The classic 1937 diner in Larkinville is a step back in time for customers flocking to the new-old restaurant, once called the Newark Diner and now the Swan Street Diner, at 700 Swan St.
Its rich history was chronicled by News columnist Sean Kirst, who brought readers the touching story of the business built out of love and devotion by Jim and Betty McBride in the Erie Canal Village of Newark. Told by grandson Derek Rose, a Buffalo firefighter, readers could picture Jim in front of the grill day and night.
Their dream has been reborn, thanks to a serendipitous trip by Larkinville developer Howard Zemsky and friend Tim Tielman to Wayne County, where they spotted the diner for sale. Six years later, and the diner is back in business. The McBrides, both 81, were recently treated as honored guests to whom customers now flocking to the diner are indebted.
Of all the things a homeowner might hope not to find in her new digs, a live hand grenade would have to rank high. But that’s what Kathleen Lorenzo found in the garage of her new house on Buffalo’s West Side. At first she thought it was a paperweight, but fortunately she heeded the conclusion of her real estate agent and her son. Police removed it.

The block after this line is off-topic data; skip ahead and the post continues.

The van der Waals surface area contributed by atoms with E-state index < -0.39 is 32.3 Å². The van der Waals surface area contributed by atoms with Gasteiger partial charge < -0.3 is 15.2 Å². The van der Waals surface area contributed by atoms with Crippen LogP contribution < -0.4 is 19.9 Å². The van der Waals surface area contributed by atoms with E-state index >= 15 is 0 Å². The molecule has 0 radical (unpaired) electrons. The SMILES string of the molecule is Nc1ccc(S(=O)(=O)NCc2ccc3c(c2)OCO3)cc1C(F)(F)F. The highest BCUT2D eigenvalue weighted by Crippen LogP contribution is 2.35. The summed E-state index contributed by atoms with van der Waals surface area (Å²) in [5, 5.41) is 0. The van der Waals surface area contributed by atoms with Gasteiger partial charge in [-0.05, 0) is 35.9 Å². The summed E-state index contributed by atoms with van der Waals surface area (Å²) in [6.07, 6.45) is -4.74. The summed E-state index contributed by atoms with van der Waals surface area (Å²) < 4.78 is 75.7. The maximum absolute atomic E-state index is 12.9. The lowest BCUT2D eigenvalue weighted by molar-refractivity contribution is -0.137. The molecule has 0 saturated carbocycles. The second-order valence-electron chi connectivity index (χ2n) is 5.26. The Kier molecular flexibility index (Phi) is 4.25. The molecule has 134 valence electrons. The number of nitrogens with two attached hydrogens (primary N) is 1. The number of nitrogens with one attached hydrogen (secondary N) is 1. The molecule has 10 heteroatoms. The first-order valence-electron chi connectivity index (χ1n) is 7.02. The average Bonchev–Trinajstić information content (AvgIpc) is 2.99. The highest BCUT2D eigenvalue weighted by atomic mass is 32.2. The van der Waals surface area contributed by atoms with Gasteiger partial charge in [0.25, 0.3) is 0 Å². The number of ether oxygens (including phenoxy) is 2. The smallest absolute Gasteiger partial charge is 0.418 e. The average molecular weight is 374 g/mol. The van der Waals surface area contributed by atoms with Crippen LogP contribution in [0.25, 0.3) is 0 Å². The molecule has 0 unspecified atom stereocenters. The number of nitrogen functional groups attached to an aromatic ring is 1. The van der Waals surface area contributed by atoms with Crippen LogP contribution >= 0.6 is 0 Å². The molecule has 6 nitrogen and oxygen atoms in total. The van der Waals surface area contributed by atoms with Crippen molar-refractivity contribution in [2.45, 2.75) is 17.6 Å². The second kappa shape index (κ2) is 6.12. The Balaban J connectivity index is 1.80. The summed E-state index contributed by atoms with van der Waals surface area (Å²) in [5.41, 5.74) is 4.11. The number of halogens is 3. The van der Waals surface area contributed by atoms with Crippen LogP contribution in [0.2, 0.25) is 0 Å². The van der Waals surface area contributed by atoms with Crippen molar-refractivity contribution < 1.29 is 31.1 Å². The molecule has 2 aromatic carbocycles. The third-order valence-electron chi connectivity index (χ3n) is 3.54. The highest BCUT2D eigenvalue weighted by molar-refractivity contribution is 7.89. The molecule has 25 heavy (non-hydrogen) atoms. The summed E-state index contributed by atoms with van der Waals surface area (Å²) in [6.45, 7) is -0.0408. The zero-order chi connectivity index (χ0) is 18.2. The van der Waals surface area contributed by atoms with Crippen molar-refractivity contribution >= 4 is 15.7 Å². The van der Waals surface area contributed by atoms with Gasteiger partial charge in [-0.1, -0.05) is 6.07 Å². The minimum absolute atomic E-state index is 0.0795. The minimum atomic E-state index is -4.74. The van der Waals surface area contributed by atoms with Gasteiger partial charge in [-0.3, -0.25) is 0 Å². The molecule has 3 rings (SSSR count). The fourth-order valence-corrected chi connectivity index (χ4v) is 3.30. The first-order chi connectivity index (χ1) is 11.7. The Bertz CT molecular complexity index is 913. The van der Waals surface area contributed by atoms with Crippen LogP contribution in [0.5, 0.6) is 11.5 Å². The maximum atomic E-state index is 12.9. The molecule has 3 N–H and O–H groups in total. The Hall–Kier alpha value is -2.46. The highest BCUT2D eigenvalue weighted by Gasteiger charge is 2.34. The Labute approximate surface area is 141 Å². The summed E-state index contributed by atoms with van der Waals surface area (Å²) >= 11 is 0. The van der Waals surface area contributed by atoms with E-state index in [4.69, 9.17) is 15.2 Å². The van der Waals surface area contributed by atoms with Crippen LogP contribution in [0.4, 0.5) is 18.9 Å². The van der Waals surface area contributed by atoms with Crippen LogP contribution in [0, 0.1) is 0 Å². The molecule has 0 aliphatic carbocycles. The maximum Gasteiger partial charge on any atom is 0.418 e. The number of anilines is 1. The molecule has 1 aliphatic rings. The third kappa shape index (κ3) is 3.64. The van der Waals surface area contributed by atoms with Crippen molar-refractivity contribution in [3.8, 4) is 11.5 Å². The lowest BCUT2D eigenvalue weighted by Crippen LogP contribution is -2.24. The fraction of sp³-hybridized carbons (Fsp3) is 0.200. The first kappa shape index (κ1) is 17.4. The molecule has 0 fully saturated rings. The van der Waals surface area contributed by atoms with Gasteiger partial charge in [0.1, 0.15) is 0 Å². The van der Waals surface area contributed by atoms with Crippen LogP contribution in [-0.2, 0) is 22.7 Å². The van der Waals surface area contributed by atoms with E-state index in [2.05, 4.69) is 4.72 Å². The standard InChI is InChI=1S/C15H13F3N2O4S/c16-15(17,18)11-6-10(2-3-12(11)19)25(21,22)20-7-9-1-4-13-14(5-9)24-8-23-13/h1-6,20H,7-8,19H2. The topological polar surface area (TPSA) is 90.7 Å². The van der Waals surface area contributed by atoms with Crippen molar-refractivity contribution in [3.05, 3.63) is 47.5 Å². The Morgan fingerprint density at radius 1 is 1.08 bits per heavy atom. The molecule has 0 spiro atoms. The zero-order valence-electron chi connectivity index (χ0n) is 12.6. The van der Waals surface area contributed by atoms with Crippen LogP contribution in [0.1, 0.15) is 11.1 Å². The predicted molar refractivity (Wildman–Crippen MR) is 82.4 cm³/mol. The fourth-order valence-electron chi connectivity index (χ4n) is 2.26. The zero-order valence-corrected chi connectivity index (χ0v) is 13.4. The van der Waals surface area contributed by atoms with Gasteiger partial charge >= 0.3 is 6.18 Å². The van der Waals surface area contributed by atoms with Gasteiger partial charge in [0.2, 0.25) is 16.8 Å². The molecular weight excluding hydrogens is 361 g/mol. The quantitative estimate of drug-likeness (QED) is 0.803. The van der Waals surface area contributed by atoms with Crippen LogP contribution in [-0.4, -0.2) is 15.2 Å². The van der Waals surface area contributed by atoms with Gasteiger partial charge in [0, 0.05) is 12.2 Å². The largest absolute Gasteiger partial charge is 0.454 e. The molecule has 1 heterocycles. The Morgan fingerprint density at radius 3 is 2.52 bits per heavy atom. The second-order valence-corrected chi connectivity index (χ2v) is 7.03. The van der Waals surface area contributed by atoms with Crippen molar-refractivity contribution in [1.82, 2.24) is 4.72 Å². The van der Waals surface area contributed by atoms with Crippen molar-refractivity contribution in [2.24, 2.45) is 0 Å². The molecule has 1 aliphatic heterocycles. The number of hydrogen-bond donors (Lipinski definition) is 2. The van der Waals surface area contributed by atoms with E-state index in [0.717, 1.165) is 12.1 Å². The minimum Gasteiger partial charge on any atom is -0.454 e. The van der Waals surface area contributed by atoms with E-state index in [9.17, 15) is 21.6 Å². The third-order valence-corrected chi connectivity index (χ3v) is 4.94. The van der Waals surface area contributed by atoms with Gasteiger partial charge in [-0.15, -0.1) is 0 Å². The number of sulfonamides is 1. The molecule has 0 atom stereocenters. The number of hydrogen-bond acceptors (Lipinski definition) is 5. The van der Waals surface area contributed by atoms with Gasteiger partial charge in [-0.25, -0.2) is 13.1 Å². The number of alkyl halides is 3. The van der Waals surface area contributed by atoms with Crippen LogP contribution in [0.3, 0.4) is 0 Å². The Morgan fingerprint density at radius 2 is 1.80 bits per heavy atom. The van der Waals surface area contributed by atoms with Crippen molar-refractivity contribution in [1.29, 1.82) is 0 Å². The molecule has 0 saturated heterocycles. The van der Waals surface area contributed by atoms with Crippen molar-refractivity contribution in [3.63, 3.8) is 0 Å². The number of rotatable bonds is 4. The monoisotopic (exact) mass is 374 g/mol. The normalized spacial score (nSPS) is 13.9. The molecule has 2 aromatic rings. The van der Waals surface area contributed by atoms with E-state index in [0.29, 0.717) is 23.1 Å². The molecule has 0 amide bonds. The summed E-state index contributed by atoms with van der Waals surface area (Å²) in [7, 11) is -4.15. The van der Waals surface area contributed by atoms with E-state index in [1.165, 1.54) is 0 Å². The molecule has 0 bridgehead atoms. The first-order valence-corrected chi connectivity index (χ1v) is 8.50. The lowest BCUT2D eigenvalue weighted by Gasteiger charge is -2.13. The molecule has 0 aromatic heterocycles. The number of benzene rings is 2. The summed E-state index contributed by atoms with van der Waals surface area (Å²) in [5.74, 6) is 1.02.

Western New York home inspectors, take note: You have something new to watch out for.
What do former President Grover Cleveland, presidential assassin Leon Czolgosz and former Mafia leader Joseph DiCarlo have in common?
They all relate to the stories told on the new History Wall in the Erie County District Attorney’s Office. It’s a neat idea that features all of the county’s previous DAs. One thing, though: That wall better be big.